2010’s Losing Strategy: Attacking The Media
2010 was supposed to be the year that attacking the media – if not ignoring it altogether – was the winning media strategy.
It didn’t turn out that way.
Tuesday’s election results are a vindication for those media strategists who have long argued that maintaining positive press relations is still the best path to electoral success. Of the six candidates who ran the most aggressively anti-media campaigns, at least three lost (another is trailing, but undecided, as of this writing).
That’s not to say that an anti-media campaign strategy can’t work. It can, and it did for a handful of candidates. But the high-wire tactic tends to be horribly overused, unnecessarily crippling otherwise viable candidates.
Below is a summary of the anti-media winners and losers.
Sharron Angle (R-NV): Nevada’s GOP Senate candidate aggressively avoided the mainstream press, brazenly admitting she only wanted to go on conservative programs that helped her raise money. In one highly-publicized incident caught on video, she bolted when the press approached her. In another, she “shushed” a reporter who tried to ask a question. Toward the end of the campaign, Ms. Angle said she would talk to the press after she was elected – but not before. She was defeated by incumbent Harry Reid.
Christine O’Donnell (R-DE): Shortly after winning her primary, Ms. O’Donnell canceled her scheduled appearances on Fox News Sunday and CBS’s Face the Nation, earning the ire of both hosts. According to a story last month in Politico, Ms. O’Donnell, “…has been nearly impossible to track down in Delaware since winning her primary.” Late last month, she threatened to a radio station with a lawsuit if it released a video of her interview with the station. She was soundly defeated by opponent Chris Coons.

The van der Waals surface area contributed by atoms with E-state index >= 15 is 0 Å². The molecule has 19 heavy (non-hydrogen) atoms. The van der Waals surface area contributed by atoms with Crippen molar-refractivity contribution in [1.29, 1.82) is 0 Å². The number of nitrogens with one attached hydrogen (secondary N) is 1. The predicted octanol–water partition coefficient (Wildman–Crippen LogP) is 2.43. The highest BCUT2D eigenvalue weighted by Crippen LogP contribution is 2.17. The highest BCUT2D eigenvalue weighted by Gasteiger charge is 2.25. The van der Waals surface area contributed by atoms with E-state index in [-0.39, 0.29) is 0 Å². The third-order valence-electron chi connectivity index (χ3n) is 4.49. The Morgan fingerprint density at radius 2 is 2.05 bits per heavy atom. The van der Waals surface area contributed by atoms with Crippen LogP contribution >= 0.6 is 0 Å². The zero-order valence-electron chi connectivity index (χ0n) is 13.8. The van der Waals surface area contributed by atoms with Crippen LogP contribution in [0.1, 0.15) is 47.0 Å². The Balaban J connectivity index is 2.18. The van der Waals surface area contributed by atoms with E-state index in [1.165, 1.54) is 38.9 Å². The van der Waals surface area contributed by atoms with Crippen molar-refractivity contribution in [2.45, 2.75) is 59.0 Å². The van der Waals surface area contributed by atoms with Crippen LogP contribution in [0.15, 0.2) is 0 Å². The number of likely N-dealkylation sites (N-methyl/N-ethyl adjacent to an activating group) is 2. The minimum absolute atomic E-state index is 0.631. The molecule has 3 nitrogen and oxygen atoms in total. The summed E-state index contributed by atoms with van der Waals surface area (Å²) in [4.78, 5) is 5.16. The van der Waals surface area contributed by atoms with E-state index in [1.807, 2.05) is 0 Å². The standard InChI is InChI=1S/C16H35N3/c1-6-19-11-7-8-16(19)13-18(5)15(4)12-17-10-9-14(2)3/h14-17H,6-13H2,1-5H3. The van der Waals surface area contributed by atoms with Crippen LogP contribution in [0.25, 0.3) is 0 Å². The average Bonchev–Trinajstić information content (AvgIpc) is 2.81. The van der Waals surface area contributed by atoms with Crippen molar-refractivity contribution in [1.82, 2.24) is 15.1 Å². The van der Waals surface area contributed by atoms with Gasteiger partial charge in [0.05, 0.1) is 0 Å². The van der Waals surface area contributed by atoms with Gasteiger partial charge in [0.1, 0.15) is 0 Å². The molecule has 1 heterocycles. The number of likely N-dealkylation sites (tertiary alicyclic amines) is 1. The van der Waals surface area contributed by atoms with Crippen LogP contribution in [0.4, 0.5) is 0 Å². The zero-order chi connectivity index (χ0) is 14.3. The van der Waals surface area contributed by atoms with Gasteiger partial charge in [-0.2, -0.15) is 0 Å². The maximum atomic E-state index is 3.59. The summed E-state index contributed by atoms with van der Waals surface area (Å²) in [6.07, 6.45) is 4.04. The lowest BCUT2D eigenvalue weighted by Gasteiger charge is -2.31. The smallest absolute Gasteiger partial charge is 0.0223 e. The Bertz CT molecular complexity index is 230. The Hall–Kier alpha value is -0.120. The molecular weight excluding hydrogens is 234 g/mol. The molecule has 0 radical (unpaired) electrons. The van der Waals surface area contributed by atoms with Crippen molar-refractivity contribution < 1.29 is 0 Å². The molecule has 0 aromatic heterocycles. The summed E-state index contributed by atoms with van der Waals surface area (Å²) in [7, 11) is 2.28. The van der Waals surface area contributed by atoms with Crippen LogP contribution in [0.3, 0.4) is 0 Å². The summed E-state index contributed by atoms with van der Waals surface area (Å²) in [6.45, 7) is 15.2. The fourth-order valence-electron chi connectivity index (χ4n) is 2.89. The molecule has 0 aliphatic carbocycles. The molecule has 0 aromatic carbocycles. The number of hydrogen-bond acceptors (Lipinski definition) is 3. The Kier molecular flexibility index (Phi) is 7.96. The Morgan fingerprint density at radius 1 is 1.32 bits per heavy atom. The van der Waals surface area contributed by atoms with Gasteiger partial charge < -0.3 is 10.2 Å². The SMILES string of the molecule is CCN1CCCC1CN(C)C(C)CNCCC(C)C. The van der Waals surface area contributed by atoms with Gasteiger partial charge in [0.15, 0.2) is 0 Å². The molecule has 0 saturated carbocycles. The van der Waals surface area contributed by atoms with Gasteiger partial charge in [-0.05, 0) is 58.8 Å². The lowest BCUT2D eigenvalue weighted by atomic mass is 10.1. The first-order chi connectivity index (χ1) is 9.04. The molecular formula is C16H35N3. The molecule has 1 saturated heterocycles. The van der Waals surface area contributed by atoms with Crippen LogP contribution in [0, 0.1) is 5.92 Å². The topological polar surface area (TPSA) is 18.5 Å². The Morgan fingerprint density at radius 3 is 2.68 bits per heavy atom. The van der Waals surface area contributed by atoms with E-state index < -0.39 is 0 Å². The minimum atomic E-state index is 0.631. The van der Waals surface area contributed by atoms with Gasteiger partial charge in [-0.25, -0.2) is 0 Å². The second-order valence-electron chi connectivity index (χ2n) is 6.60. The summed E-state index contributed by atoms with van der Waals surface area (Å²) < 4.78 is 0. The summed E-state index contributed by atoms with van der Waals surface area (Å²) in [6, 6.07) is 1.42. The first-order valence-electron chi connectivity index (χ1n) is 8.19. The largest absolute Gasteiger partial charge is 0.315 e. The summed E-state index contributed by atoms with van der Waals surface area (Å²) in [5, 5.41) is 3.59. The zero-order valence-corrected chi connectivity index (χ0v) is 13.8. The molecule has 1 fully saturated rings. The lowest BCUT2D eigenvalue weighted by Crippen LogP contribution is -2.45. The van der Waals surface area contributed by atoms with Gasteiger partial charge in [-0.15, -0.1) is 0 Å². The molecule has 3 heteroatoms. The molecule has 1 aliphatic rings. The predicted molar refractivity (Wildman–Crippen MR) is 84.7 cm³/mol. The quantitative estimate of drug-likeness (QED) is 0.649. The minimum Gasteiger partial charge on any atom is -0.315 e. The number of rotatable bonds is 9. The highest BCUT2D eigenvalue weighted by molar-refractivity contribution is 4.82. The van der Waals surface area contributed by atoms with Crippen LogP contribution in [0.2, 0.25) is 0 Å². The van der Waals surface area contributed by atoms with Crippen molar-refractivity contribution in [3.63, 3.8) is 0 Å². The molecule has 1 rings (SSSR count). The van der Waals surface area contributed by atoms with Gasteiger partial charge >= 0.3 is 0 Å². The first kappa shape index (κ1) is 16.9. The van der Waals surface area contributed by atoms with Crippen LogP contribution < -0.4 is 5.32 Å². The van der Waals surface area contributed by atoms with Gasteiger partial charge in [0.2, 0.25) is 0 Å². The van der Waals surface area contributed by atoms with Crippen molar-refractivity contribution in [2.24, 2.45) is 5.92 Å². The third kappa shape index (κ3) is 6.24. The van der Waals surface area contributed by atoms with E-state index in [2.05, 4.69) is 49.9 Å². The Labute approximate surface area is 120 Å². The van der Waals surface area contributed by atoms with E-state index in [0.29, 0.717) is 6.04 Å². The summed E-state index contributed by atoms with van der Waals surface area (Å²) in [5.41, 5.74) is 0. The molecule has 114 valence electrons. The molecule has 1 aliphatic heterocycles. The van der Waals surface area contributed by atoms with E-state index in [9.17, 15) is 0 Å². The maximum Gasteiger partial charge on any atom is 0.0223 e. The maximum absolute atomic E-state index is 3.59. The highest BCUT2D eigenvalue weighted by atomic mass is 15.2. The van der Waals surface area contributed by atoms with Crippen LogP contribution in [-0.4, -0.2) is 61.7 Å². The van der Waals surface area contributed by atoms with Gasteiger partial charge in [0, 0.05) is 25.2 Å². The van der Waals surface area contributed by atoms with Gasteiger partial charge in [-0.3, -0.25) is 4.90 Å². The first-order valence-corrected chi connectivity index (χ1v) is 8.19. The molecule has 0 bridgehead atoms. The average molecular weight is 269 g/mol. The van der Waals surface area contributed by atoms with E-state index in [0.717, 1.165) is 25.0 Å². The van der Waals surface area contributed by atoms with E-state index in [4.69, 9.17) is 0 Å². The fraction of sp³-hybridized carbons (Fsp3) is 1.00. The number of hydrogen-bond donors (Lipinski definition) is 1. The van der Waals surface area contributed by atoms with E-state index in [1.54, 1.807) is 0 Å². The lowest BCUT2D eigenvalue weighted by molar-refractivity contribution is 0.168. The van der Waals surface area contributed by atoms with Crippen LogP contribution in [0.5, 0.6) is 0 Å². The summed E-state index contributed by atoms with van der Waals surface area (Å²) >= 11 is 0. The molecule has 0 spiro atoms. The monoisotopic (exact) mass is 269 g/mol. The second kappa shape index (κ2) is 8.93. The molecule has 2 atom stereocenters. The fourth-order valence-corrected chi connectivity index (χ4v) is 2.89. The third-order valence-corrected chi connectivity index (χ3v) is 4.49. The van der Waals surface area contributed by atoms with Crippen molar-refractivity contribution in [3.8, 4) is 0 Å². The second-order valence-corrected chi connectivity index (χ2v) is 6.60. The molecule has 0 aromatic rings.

Carl Paladino (R-NY): New York’s Republican candidate was the only one to threaten to kill a reporter. In a particularly nasty confrontation, he told a New York Post reporter, “I’ll take you out.” Late last week, he walked off a live interview with a local New York television.
Joe Miller (R-AK): Sarah Palin’s hand-picked Tea Party favorite for Senate abruptly announced last month he would no longer take questions from the media about his background. But the low point in his campaign came when Miller’s private security guards handcuffed the founder of the Alaska Dispatch after he asked the candidate a question.
Ron Johnson (R-WI): Wisconsin’s GOP Senate candidate was lambasted by his hometown paper – Oshkosh’s The Northwestern – which said, “Johnson’s campaign has been careful to keep him under tight wraps, limiting his availability, not releasing his schedule until the last moment…voters are not being allowed to see beyond the plastic packaging of Ron Johnson.” The strategy worked, as Mr. Johnson defeated incumbent Russ Feingold.
Rand Paul (R-KY): Right after winning Kentucky’s GOP primary, Rand Paul canceled a scheduled appearance on Meet The Press, becoming the first American politician to cancel in the show’s 62-year history. As noted by Politico, Mr. Paul, “often hurries to his car” to avoid reporters. The strategy worked, as he defeated his Democratic opponent.
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